## Nominal logit models vs ordinal logit models

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# Nominal logit models vs ordinal logit models

Please allow me to give a discussion on the nomial logit models and ordinal logit models.

I ran analysis for a data using both methods. But the results are pretty much different. The dependent variable has 3 categories: 1 (loss<\$1000), 2 (\$1000<=loss<=\$10000) and 3 (loss>\$10000). There is a list of variables to predict the dependent variable. Two approaches of nominal logit model and ordinal logit model are used to compare the difference of parameter estimates.

The 1st approach treates the dependent variable as nominal which resulted in 12 significant varables, and the 2nd approach treates the dependent variable as ordinal which resulted in only 10 significant variables. Besides, the coefficients produced are pretty incompatible.

The difference between these two approaches leads to an open questinon: which result is more trusted? Personally, I prefer the nominal approach. But this approach produces two sets of coeffcients for respectively comparing group 1 vs group 3, and group 2 vs group 3. The ordinal approach added one strict constraint that the two sets of coefficients (group 1 vs group 2 + 3,  group 1 + 2 vs group 3) are equal. So it is more neat and easy for interpretation. However, it is just because of this constraint which sometimes compromised the result.

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‎08-08-2011 11:27 AM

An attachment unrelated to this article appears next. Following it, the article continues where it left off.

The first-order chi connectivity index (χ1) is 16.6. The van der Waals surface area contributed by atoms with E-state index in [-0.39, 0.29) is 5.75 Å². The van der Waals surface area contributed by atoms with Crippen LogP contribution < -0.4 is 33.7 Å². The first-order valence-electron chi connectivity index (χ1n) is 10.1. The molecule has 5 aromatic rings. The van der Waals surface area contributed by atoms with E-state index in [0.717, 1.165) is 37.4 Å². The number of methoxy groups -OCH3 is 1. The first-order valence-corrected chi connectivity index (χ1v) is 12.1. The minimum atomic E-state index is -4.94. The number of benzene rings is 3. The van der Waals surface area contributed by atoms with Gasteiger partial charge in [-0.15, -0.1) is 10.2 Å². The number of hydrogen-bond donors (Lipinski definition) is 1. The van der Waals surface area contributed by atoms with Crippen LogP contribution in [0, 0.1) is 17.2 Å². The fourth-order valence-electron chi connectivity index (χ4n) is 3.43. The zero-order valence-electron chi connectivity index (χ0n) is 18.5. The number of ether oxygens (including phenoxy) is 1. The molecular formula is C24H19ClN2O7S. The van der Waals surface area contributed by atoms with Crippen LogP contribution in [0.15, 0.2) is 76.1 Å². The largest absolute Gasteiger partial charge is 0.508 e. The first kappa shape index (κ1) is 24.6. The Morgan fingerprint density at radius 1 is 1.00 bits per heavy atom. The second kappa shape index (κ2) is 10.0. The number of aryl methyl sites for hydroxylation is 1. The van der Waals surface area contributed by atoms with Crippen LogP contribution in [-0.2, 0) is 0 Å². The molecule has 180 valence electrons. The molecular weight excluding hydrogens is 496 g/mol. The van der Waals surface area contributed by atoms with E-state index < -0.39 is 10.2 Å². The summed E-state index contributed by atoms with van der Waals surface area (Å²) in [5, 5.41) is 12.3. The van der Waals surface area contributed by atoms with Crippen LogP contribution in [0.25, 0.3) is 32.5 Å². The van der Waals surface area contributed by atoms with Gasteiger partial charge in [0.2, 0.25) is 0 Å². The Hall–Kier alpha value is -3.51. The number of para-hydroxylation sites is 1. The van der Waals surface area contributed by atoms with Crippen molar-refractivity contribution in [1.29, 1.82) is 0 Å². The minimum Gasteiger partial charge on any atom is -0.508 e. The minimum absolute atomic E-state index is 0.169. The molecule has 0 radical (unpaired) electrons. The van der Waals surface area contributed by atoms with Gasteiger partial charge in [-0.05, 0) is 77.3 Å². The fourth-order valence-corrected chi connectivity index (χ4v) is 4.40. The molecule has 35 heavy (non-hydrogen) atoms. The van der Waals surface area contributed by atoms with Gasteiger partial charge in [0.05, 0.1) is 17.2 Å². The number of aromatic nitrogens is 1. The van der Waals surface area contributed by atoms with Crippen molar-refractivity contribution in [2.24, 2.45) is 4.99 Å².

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## Re: Nominal logit models vs ordinal logit models

My 2 cents-

it think you should use the method that is most appropriate for your dependent variable. in this case since your dependent variable is ordinal i think the ordinal logit is approriate. exploiting the ordinal nature of the dependent variable gives you more power for your hypothesis test (since you have more residual df available by not having to estimate 2 sets of coefficients for each variable) - this may be why the 2 variables are not significant in the ordinal model. unless you have strong reason to believe that the ordinal model assumptions (essentially that the 3 categories of the dependent variable are arbritary cutpoints for the underlying latent variable they are measuring) are violated, then an ordinal model is appropriate. finally you can test if a nominal model offers a significantly better fit than the ordinal model by performing a likelihood ratio test for the 2 models